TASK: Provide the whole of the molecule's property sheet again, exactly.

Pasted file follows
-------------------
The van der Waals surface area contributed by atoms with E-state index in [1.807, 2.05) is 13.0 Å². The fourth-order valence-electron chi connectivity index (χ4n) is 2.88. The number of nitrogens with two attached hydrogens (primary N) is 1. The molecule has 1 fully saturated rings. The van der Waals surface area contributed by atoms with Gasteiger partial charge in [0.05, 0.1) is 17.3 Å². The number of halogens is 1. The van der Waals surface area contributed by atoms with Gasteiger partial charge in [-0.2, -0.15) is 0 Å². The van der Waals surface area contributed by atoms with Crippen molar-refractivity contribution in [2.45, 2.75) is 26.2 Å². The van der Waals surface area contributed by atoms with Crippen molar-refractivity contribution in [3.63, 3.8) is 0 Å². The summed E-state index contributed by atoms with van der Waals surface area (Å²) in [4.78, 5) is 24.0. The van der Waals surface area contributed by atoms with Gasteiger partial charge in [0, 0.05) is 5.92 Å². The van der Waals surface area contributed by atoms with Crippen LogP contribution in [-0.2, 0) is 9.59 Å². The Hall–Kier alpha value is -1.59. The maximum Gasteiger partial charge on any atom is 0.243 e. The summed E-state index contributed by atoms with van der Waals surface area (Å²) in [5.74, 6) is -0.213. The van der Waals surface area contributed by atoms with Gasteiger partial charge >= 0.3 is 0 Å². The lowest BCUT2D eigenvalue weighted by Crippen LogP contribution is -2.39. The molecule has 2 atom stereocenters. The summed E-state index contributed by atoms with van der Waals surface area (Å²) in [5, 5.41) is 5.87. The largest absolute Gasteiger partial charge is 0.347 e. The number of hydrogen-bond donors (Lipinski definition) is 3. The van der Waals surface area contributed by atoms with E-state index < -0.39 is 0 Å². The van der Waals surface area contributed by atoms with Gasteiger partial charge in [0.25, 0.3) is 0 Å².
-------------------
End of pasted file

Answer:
The van der Waals surface area contributed by atoms with E-state index in [1.807, 2.05) is 13.0 Å². The fourth-order valence-electron chi connectivity index (χ4n) is 2.88. The number of nitrogens with two attached hydrogens (primary N) is 1. The molecule has 1 fully saturated rings. The van der Waals surface area contributed by atoms with Gasteiger partial charge in [0.05, 0.1) is 17.3 Å². The number of halogens is 1. The van der Waals surface area contributed by atoms with Gasteiger partial charge in [-0.2, -0.15) is 0 Å². The van der Waals surface area contributed by atoms with Crippen molar-refractivity contribution in [2.45, 2.75) is 26.2 Å². The van der Waals surface area contributed by atoms with Crippen molar-refractivity contribution in [3.63, 3.8) is 0 Å². The summed E-state index contributed by atoms with van der Waals surface area (Å²) in [4.78, 5) is 24.0. The van der Waals surface area contributed by atoms with Gasteiger partial charge in [0, 0.05) is 5.92 Å². The van der Waals surface area contributed by atoms with Crippen LogP contribution in [-0.2, 0) is 9.59 Å². The Hall–Kier alpha value is -1.59. The maximum Gasteiger partial charge on any atom is 0.243 e. The summed E-state index contributed by atoms with van der Waals surface area (Å²) in [5.74, 6) is -0.213. The van der Waals surface area contributed by atoms with Gasteiger partial charge >= 0.3 is 0 Å². The lowest BCUT2D eigenvalue weighted by Crippen LogP contribution is -2.39. The molecule has 2 atom stereocenters. The summed E-state index contributed by atoms with van der Waals surface area (Å²) in [5, 5.41) is 5.87. The largest absolute Gasteiger partial charge is 0.347 e. The number of hydrogen-bond donors (Lipinski definition) is 3. The van der Waals surface area contributed by atoms with E-state index < -0.39 is 0 Å². The van der Waals surface area contributed by atoms with Gasteiger partial charge in [0.25, 0.3) is 0 Å².